The Development of the Russian Inspectorate, 1762-1806:
Part I: Organization of the Forces
By Robert Goetz
Regimental organization and administration in the Russian army, which remained relatively constant from the middle of the eighteenth century through the Napoleonic wars, formed the underlying infrastructure for the Inspectorate. The creation of higher administrative units and the imposition of supervisory structures in the regular army in the second half of the eighteenth century only imposed layers on top of the fundamental regimental system. Irregular forces played an important supporting role in the formation of higher administrative units by fulfilling a special defensive role on the sparsely populated southern and eastern frontiers. These forces remained outside the divisions/inspections but formed a key component in the overall war-readiness of the Russian army.Organization of Regular Forces
As was the case with other eighteenth century armies, the administrative system of the Russian military was separate from the operational structure. Prior to 1806, the highest permanent unit of organization was the regiment. Regiments originally were recruited in specific districts and took the name of that district (except for a brief period during the reign of Paul where they took the name of their colonel according to the Prussian model). Most regiments were recruited from Great Russia where the population density was highest and the homogeneous ethnicity and long-established governmental control provided stability. As Russia expanded, the former frontier regions experienced heavier recruiting, particularly in the Baltic provinces and Belorus. Although the regiments originally had a regional composition, over the course of the eighteenth century recruits were increasingly collected at “processing” centers and distributed to the regiments without regard to the geographic origins of the recruits. Thus while the regiments carried regional names, they had largely lost their regional character by the time of Catherine.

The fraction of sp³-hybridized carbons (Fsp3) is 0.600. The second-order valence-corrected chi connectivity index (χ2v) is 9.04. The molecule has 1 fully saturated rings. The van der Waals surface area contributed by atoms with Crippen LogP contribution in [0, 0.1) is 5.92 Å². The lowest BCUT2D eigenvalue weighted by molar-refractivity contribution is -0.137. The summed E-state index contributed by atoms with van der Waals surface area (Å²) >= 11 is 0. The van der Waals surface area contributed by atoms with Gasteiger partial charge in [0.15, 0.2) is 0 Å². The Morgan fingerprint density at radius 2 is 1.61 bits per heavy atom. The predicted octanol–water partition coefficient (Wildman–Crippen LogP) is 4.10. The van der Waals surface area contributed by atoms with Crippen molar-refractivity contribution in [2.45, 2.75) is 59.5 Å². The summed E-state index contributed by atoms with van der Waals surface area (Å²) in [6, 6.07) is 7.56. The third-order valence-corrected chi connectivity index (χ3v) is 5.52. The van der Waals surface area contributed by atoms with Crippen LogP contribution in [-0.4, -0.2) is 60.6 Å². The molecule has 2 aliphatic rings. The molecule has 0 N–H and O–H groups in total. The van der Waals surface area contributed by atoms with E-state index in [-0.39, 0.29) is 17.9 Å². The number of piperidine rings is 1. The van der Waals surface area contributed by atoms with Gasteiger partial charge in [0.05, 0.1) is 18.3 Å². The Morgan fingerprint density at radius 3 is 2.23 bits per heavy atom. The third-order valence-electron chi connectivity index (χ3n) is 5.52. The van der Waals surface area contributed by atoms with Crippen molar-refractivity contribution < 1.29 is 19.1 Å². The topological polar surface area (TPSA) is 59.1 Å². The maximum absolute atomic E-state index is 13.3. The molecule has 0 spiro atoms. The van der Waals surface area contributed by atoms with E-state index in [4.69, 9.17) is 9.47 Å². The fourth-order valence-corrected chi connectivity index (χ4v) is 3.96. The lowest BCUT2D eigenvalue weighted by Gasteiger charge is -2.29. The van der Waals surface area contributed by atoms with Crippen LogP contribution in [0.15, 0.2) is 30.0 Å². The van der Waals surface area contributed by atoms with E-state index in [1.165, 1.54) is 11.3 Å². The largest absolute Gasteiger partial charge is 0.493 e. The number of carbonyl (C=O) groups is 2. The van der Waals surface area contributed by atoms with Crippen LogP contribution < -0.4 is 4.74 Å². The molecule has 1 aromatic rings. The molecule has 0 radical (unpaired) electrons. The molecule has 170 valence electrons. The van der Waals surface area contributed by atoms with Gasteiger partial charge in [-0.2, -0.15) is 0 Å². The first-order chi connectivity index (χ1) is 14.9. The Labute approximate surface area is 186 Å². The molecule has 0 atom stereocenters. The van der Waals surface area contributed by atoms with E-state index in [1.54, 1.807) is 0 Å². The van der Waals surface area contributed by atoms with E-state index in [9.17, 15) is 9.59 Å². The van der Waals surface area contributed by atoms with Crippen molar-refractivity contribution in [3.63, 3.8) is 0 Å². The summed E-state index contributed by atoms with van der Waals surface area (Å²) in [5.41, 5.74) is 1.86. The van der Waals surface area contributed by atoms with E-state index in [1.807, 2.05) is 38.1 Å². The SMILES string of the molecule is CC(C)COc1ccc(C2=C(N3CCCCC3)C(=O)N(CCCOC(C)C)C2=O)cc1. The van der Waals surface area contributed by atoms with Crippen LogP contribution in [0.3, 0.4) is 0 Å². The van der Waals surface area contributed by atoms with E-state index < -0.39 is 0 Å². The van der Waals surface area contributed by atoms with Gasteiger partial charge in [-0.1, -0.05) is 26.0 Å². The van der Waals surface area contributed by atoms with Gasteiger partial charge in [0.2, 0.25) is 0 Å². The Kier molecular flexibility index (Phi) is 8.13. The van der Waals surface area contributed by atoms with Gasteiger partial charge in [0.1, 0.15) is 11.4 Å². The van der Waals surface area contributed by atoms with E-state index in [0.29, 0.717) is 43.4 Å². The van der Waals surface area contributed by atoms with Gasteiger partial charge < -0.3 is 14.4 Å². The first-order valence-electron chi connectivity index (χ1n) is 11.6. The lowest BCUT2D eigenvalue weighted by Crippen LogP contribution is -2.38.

A confused conglomeration of civil-military personnel handled the administration of the army. Provincial governors (Gubernatory) were appointed by the Tsar, and possessed both civil and military authority in their district or Guberniya. Beneath the Gubernatory were the Ober-Komissar managing revenues, the Ober-Proviant managing deliveries in kind, the Ober-Komandant managing military affairs and the Landrikhter managing affairs of justice. The civil authorities were responsible for seeing that the men received billets and provisions. In exchange, the soldiers assisted the peasants on whom they were billeted with routine farm labor when they were not on campaign or involved in the annual summer exercises.